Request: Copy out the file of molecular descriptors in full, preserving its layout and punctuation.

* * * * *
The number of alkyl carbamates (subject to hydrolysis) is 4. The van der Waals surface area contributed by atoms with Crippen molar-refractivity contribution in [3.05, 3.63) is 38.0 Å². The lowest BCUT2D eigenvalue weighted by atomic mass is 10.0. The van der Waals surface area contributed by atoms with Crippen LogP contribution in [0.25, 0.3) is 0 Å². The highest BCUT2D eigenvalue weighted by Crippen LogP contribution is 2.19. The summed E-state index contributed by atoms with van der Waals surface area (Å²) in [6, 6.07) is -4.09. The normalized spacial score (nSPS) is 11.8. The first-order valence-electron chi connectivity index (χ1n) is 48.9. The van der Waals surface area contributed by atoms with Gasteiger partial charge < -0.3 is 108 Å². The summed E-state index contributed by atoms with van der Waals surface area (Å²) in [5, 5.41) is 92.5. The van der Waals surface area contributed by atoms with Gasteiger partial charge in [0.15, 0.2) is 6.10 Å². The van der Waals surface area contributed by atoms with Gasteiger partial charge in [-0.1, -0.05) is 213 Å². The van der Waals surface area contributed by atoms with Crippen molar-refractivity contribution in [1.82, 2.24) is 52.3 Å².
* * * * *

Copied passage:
The number of alkyl carbamates (subject to hydrolysis) is 4. The van der Waals surface area contributed by atoms with Crippen molar-refractivity contribution in [3.05, 3.63) is 38.0 Å². The lowest BCUT2D eigenvalue weighted by atomic mass is 10.0. The van der Waals surface area contributed by atoms with Crippen LogP contribution in [0.25, 0.3) is 0 Å². The highest BCUT2D eigenvalue weighted by Crippen LogP contribution is 2.19. The summed E-state index contributed by atoms with van der Waals surface area (Å²) in [6, 6.07) is -4.09. The normalized spacial score (nSPS) is 11.8. The first-order valence-electron chi connectivity index (χ1n) is 48.9. The van der Waals surface area contributed by atoms with Gasteiger partial charge < -0.3 is 108 Å². The summed E-state index contributed by atoms with van der Waals surface area (Å²) in [5, 5.41) is 92.5. The van der Waals surface area contributed by atoms with Gasteiger partial charge in [0.15, 0.2) is 6.10 Å². The van der Waals surface area contributed by atoms with Gasteiger partial charge in [-0.1, -0.05) is 213 Å². The van der Waals surface area contributed by atoms with Crippen molar-refractivity contribution in [1.82, 2.24) is 52.3 Å².